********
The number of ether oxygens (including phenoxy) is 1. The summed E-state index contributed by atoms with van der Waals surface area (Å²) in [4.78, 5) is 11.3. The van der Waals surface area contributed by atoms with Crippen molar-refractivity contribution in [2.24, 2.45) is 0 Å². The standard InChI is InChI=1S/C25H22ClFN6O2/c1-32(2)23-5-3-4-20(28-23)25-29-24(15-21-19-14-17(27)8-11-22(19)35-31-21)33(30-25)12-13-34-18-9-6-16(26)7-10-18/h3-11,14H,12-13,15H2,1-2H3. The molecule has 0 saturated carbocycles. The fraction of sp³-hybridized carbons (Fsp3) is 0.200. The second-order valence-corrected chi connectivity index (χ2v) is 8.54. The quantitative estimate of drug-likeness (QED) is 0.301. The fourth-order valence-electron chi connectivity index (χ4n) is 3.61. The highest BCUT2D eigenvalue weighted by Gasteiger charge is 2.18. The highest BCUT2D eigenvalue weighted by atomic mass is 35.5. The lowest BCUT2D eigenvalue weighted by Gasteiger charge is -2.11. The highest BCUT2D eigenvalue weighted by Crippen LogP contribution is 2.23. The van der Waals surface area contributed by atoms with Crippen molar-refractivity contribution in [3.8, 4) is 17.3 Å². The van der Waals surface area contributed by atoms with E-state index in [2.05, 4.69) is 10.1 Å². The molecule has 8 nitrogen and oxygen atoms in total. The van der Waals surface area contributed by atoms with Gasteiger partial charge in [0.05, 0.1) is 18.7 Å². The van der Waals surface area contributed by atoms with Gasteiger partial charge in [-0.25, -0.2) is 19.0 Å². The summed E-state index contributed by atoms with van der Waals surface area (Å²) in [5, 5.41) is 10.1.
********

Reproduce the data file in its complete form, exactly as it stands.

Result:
The number of ether oxygens (including phenoxy) is 1. The summed E-state index contributed by atoms with van der Waals surface area (Å²) in [4.78, 5) is 11.3. The van der Waals surface area contributed by atoms with Crippen molar-refractivity contribution in [2.24, 2.45) is 0 Å². The standard InChI is InChI=1S/C25H22ClFN6O2/c1-32(2)23-5-3-4-20(28-23)25-29-24(15-21-19-14-17(27)8-11-22(19)35-31-21)33(30-25)12-13-34-18-9-6-16(26)7-10-18/h3-11,14H,12-13,15H2,1-2H3. The molecule has 0 saturated carbocycles. The fraction of sp³-hybridized carbons (Fsp3) is 0.200. The second-order valence-corrected chi connectivity index (χ2v) is 8.54. The quantitative estimate of drug-likeness (QED) is 0.301. The fourth-order valence-electron chi connectivity index (χ4n) is 3.61. The highest BCUT2D eigenvalue weighted by Gasteiger charge is 2.18. The highest BCUT2D eigenvalue weighted by atomic mass is 35.5. The lowest BCUT2D eigenvalue weighted by Gasteiger charge is -2.11. The highest BCUT2D eigenvalue weighted by Crippen LogP contribution is 2.23. The van der Waals surface area contributed by atoms with Crippen molar-refractivity contribution in [3.8, 4) is 17.3 Å². The van der Waals surface area contributed by atoms with E-state index in [2.05, 4.69) is 10.1 Å². The molecule has 8 nitrogen and oxygen atoms in total. The van der Waals surface area contributed by atoms with Gasteiger partial charge in [0.05, 0.1) is 18.7 Å². The van der Waals surface area contributed by atoms with Gasteiger partial charge in [-0.25, -0.2) is 19.0 Å². The summed E-state index contributed by atoms with van der Waals surface area (Å²) in [5, 5.41) is 10.1.